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Today's Stichomancy for Chris Rock

The first excerpt represents the past or something you must release, and is drawn from Vailima Letters by Robert Louis Stevenson:

it will never be popular, but might make a little SUCCES DE SCANDALE. However, I'm done with it now, and not sorry, and the crowd may rave and mumble its bones for what I care.

Hole essential. I am sorry about the maps; but I want 'em for next edition, so see and have proofs sent. You are quite right about the bottle and the great Huish, I must try to make it clear. No, I will not write a play for Irving nor for the devil. Can you not see that the work of FALSIFICATION which a play demands is of all tasks the most ungrateful? And I have done it a long while - and nothing ever came of it.

The second excerpt represents the present or the deciding factor of the moment, and is drawn from Phaedo by Plato:

and that other things participate in them and derive their names from them, Socrates, if I remember rightly, said:--

This is your way of speaking; and yet when you say that Simmias is greater than Socrates and less than Phaedo, do you not predicate of Simmias both greatness and smallness?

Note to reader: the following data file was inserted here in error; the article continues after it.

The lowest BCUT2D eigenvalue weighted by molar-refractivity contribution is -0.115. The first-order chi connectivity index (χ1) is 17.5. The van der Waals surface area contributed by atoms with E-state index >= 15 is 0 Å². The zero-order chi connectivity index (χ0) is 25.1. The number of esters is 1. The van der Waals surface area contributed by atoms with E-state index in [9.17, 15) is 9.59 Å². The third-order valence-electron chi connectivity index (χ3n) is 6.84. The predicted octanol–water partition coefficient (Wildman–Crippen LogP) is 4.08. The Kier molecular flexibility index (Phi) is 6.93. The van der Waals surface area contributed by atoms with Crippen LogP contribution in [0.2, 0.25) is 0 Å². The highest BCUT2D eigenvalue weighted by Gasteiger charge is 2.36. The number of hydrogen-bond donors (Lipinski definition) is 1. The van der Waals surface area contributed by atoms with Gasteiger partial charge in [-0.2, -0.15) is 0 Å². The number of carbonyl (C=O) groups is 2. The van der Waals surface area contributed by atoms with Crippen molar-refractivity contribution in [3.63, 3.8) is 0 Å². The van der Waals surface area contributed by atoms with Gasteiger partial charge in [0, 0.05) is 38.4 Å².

Yes, I do.

But still you allow that Simmias does not really exceed Socrates, as the words may seem to imply, because he is Simmias, but by reason of the size which he has; just as Simmias does not exceed Socrates because he is Simmias, any more than because Socrates is Socrates, but because he has smallness when compared with the greatness of Simmias?

The third excerpt represents the future or something you must embrace, and is drawn from Modeste Mignon by Honore de Balzac:

blood, it makes them live, it makes them die for its sake. The visible developments of their hidden existence do seem, in their results, like egotism; but who shall dare to say that the man who has abnegated self to give pleasure, instruction, or grandeur to his epoch, is an egoist? Is a mother selfish when she immolates all things to her child? Well, the detractors of genius do not perceive its fecund maternity, that is all. The life of a poet is so perpetual a sacrifice that he needs a gigantic organization to bear even the ordinary pleasures of life. Therefore, into what sorrows may he not fall when, like Moliere, he wishes to live the life of feeling in its most poignant crises; to me, remembering

Modeste Mignon